= sailing outfits
= leather processing
= wood polish
= candles

- attached are copies of waterproofing, leather preparation on and wax polish you can make and sell, as wolf as how to make wax candles.

III. Pollination/selling bees

1. Leasing hives

- soon, growers in this country will see the value of having bees pollinate their fruits and vegetables. While experimental still in this country, growers will be willing to rent hives for beekeepers to move in while the crop is blooming and remove after flowering is done, or the grower has to spray insecticides.

2. Selling bees and equipment

The following things can be sold to beginners and advanced beekeepers alike:
= wooden parts (frames, boxes, tops, bottom, etc.)
= swarms
= improved queens
= wax comb or foundation
= smokers, veils, hive tool
= wax melters
= beeswax candle kits

IV. Beekeeping Cooperatives

1. Beekeeping cooperatives could be helpful for small time beekeepers in the following ways:

- able to sell more honey, combining resources to make labels, bottle honey, etc.
- organize leasing of hives through growers known in the area
- making equipment and selling it cooperatively
- exchanging information and sending representatives to periodic workshops, seminars, or courses
- able to combine resources to buy and share books periodicals or other literature

2. Ways that cooperatives can raise money are

- membership dues
- service charge for any seminars held by coop
- selling equipment, honey, wax etc.
- renting fees for pollination services
- commercial apiaries or university (or other private) contributions
- sale of goods made with honey etc. (baked goods, honey wine candles).

3. Eventually, some goals that can be realized by cooperative are:

- improving strains of bees (native)
- standardizes equipment built and used (sold)
- develop individual technology and style for locality
- keep records of honey/pollen plants in area, for honey flow data
- become a service center for beekeepers in large area, providing equipment, foundation mills extracting equipment, bottles and labeling heeds.

Beeswax Recipes


1 part tallow
1 part neatsfoot oil (or other oil)
1 part beeswax

Melt oil over hot water, add clarified melted tallow and clarified wax cake: mix and cool. Cover tightly.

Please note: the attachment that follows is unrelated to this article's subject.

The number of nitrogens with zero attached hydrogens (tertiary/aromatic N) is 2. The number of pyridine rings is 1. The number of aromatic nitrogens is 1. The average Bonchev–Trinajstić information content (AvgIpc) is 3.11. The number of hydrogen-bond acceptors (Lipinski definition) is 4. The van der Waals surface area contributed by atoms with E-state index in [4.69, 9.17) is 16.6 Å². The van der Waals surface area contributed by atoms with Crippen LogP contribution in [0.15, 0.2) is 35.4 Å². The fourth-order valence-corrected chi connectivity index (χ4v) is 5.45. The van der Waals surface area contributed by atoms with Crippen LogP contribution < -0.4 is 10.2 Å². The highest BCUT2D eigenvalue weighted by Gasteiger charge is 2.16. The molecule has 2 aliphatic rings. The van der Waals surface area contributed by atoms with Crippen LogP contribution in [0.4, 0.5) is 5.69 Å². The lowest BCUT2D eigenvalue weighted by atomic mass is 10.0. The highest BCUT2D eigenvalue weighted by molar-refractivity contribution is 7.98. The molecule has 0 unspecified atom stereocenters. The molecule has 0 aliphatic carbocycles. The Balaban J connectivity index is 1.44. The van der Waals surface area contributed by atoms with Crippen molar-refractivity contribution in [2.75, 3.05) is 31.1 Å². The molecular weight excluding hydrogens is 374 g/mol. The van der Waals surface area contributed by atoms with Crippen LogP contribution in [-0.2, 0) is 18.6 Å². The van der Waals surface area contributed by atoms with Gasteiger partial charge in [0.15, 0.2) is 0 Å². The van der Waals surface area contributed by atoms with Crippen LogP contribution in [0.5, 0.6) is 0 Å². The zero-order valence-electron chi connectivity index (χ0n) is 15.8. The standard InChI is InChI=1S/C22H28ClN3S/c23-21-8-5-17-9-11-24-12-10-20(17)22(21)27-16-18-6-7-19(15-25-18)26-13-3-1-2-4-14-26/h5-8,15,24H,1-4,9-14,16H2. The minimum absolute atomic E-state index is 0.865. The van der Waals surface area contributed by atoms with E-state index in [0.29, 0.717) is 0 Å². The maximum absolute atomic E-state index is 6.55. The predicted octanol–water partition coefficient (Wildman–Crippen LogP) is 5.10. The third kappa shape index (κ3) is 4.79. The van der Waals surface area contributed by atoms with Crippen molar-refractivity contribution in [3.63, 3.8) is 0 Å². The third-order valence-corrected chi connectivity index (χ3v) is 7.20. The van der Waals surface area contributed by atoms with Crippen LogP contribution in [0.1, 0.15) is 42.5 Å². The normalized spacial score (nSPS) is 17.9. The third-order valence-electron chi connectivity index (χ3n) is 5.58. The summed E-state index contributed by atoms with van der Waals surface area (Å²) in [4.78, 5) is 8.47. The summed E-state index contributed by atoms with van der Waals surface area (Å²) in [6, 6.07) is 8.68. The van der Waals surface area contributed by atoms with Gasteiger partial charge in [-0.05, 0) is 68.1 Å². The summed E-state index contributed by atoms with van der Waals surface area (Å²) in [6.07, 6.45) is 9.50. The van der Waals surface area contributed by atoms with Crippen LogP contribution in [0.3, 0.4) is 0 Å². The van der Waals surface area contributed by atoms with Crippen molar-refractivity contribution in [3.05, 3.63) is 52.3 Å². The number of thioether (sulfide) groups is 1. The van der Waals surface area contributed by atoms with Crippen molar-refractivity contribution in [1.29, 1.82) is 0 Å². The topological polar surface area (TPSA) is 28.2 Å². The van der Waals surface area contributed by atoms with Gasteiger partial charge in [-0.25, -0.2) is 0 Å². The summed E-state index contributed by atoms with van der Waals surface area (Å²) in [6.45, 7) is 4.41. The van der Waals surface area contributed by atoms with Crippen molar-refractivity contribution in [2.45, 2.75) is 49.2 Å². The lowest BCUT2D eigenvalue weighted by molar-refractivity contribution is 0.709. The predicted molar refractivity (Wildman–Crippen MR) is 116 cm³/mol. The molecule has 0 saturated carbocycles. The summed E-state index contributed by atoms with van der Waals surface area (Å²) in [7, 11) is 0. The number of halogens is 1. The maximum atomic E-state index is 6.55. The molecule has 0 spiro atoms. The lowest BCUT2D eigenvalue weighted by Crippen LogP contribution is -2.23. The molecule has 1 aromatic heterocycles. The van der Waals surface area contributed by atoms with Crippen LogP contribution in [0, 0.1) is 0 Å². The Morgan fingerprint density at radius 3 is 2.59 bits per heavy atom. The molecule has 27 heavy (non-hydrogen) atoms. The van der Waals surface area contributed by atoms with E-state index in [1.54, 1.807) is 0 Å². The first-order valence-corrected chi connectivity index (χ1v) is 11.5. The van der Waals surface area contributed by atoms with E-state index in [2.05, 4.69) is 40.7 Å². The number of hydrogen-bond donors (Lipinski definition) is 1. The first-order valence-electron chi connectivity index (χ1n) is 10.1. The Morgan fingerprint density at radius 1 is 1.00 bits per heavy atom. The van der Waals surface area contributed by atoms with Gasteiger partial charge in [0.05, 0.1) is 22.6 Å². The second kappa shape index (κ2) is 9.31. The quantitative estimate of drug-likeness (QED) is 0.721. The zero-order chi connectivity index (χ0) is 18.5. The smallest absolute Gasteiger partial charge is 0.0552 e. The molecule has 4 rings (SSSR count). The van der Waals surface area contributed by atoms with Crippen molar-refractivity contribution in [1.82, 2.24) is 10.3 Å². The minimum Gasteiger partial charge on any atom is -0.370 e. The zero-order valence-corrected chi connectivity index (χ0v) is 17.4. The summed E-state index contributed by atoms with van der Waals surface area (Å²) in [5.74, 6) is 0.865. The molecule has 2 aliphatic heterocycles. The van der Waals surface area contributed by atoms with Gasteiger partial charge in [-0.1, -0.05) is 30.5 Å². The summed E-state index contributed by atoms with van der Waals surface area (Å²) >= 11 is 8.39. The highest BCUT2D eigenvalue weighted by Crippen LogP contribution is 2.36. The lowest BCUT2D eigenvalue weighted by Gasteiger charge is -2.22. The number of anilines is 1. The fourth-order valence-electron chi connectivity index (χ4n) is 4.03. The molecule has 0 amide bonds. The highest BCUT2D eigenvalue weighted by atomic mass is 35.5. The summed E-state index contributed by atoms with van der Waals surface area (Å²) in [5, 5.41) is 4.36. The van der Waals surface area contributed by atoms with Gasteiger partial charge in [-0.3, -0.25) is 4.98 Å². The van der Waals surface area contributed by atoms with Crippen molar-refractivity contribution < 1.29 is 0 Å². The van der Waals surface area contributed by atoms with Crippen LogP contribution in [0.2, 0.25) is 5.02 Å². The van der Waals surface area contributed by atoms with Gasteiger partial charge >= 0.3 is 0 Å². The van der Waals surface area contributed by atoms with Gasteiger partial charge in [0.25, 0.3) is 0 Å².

Melt 1 pound (½ kg.) of beeswax and stir in 2½ of turpentine (mineral oil can also be added) until wax cools. Use as wood polish.


4 oz. wax
4 oz. resin
1 pint linseed oil
¼ pint turpentine

Melt wax and resin, stir in oil and cool while adding turpentine. Rub into leather.

Honey extractor

Squeezing out honey

Newton beehive

Overhead View

Completed beehive

Overhead View

A - Deep brood super

B - Deep brood super

C - Deep brood super

Shallow super

Alternate joints

Alternate joints

Alternate joints

Glue & nail

Bottom board - half size section showing clearance needed


Follower or division board


Upper joint

Lower joint

Made with power saws

Frame - top & bottom

Frame bottom

Optional frame spacer (bee space)

Bee frame

6 cells per linear inch

Queen cells

Drone cell

Worker cells

Tying old comb to a frame

Sheet of foundation wax

Spur wire - embedder

Outer cover

Inner cover - not always needed; wood strips, fiber mat or jute sack clark

Bottom board

Entrance reducer - A indica should have smaller entrance hole.






The center section is made of plastic window screen and the top and bottom sections of mosquito netting cut to the pattern shown. (Few case, draw full-size pattern.) Sew together in back. Stitch the hat band section around a rubber band or a coil of several stands of elastic cord so that the top section fits tightly around a straw hat. The lower seam should be made wide enough to take a 1/8" diameter cord about 8' long. Cord should be crossed across your chest, the ends brought around your back and tied in front. Make sure there are no spaces large enough for bees to get inside!


Solar beeswax extractor